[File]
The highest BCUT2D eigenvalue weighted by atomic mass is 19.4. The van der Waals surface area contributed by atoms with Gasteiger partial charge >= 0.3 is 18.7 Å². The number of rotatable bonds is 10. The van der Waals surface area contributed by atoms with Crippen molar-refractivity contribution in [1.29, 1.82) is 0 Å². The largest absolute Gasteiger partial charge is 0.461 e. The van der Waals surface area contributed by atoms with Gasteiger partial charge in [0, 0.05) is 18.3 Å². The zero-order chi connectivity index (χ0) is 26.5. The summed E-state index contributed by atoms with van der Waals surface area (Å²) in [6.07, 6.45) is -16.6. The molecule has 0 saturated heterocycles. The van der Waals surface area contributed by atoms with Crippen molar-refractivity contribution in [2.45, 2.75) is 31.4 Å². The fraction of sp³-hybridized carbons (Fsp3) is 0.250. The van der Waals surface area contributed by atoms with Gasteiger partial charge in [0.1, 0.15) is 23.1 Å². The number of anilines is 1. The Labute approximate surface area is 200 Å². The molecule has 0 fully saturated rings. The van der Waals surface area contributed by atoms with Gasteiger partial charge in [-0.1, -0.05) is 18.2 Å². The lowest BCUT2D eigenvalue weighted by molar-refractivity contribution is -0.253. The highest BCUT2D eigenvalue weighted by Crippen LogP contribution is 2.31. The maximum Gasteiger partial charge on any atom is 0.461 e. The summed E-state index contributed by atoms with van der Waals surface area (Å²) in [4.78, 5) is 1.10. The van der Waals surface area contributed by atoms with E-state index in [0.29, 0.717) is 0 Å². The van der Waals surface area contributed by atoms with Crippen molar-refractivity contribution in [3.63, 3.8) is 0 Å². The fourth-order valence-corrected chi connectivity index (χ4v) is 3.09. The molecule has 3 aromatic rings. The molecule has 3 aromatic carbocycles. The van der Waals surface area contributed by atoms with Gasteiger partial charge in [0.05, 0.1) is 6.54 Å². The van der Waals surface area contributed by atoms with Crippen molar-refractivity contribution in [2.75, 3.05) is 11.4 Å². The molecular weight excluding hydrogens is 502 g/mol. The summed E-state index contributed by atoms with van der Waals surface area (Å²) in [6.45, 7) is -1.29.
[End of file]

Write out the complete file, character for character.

The highest BCUT2D eigenvalue weighted by atomic mass is 19.4. The van der Waals surface area contributed by atoms with Gasteiger partial charge >= 0.3 is 18.7 Å². The number of rotatable bonds is 10. The van der Waals surface area contributed by atoms with Crippen molar-refractivity contribution in [1.29, 1.82) is 0 Å². The largest absolute Gasteiger partial charge is 0.461 e. The van der Waals surface area contributed by atoms with Gasteiger partial charge in [0, 0.05) is 18.3 Å². The zero-order chi connectivity index (χ0) is 26.5. The summed E-state index contributed by atoms with van der Waals surface area (Å²) in [6.07, 6.45) is -16.6. The molecule has 0 saturated heterocycles. The van der Waals surface area contributed by atoms with Crippen molar-refractivity contribution in [2.45, 2.75) is 31.4 Å². The fraction of sp³-hybridized carbons (Fsp3) is 0.250. The van der Waals surface area contributed by atoms with Gasteiger partial charge in [0.1, 0.15) is 23.1 Å². The number of anilines is 1. The Labute approximate surface area is 200 Å². The molecule has 0 fully saturated rings. The van der Waals surface area contributed by atoms with Gasteiger partial charge in [-0.1, -0.05) is 18.2 Å². The lowest BCUT2D eigenvalue weighted by molar-refractivity contribution is -0.253. The highest BCUT2D eigenvalue weighted by Crippen LogP contribution is 2.31. The maximum Gasteiger partial charge on any atom is 0.461 e. The summed E-state index contributed by atoms with van der Waals surface area (Å²) in [4.78, 5) is 1.10. The van der Waals surface area contributed by atoms with E-state index in [0.29, 0.717) is 0 Å². The van der Waals surface area contributed by atoms with Crippen molar-refractivity contribution in [3.63, 3.8) is 0 Å². The fourth-order valence-corrected chi connectivity index (χ4v) is 3.09. The molecule has 3 aromatic rings. The molecule has 3 aromatic carbocycles. The van der Waals surface area contributed by atoms with Gasteiger partial charge in [0.05, 0.1) is 6.54 Å². The van der Waals surface area contributed by atoms with Crippen molar-refractivity contribution in [2.75, 3.05) is 11.4 Å². The molecular weight excluding hydrogens is 502 g/mol. The summed E-state index contributed by atoms with van der Waals surface area (Å²) in [6.45, 7) is -1.29.